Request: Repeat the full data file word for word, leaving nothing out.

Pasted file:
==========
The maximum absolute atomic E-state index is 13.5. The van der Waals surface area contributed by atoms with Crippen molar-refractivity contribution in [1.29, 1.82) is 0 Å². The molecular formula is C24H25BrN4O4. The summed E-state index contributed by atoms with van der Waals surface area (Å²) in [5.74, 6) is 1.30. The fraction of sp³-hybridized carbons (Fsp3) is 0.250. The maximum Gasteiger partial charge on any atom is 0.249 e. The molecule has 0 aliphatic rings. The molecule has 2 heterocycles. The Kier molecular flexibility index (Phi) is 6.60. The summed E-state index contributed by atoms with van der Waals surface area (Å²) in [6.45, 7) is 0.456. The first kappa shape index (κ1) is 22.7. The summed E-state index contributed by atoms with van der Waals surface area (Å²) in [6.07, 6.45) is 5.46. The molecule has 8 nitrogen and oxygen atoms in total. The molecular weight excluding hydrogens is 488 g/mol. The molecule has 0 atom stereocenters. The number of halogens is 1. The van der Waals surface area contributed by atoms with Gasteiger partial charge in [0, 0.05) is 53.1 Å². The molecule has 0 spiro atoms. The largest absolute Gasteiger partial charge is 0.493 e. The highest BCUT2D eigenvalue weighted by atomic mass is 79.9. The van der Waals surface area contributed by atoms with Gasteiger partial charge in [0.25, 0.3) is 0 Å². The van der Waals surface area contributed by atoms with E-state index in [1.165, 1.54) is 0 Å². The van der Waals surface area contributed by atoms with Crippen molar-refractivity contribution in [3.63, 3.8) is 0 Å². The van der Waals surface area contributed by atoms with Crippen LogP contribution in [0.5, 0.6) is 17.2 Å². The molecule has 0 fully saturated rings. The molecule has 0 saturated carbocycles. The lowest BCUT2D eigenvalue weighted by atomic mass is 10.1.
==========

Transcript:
The maximum absolute atomic E-state index is 13.5. The van der Waals surface area contributed by atoms with Crippen molar-refractivity contribution in [1.29, 1.82) is 0 Å². The molecular formula is C24H25BrN4O4. The summed E-state index contributed by atoms with van der Waals surface area (Å²) in [5.74, 6) is 1.30. The fraction of sp³-hybridized carbons (Fsp3) is 0.250. The maximum Gasteiger partial charge on any atom is 0.249 e. The molecule has 0 aliphatic rings. The molecule has 2 heterocycles. The Kier molecular flexibility index (Phi) is 6.60. The summed E-state index contributed by atoms with van der Waals surface area (Å²) in [6.45, 7) is 0.456. The first kappa shape index (κ1) is 22.7. The summed E-state index contributed by atoms with van der Waals surface area (Å²) in [6.07, 6.45) is 5.46. The molecule has 8 nitrogen and oxygen atoms in total. The molecular weight excluding hydrogens is 488 g/mol. The molecule has 0 atom stereocenters. The number of halogens is 1. The van der Waals surface area contributed by atoms with Gasteiger partial charge in [0, 0.05) is 53.1 Å². The molecule has 0 spiro atoms. The largest absolute Gasteiger partial charge is 0.493 e. The highest BCUT2D eigenvalue weighted by atomic mass is 79.9. The van der Waals surface area contributed by atoms with Gasteiger partial charge in [0.25, 0.3) is 0 Å². The van der Waals surface area contributed by atoms with E-state index in [1.165, 1.54) is 0 Å². The van der Waals surface area contributed by atoms with Crippen molar-refractivity contribution in [3.63, 3.8) is 0 Å². The van der Waals surface area contributed by atoms with Crippen LogP contribution in [0.5, 0.6) is 17.2 Å². The molecule has 0 fully saturated rings. The molecule has 0 saturated carbocycles. The lowest BCUT2D eigenvalue weighted by atomic mass is 10.1.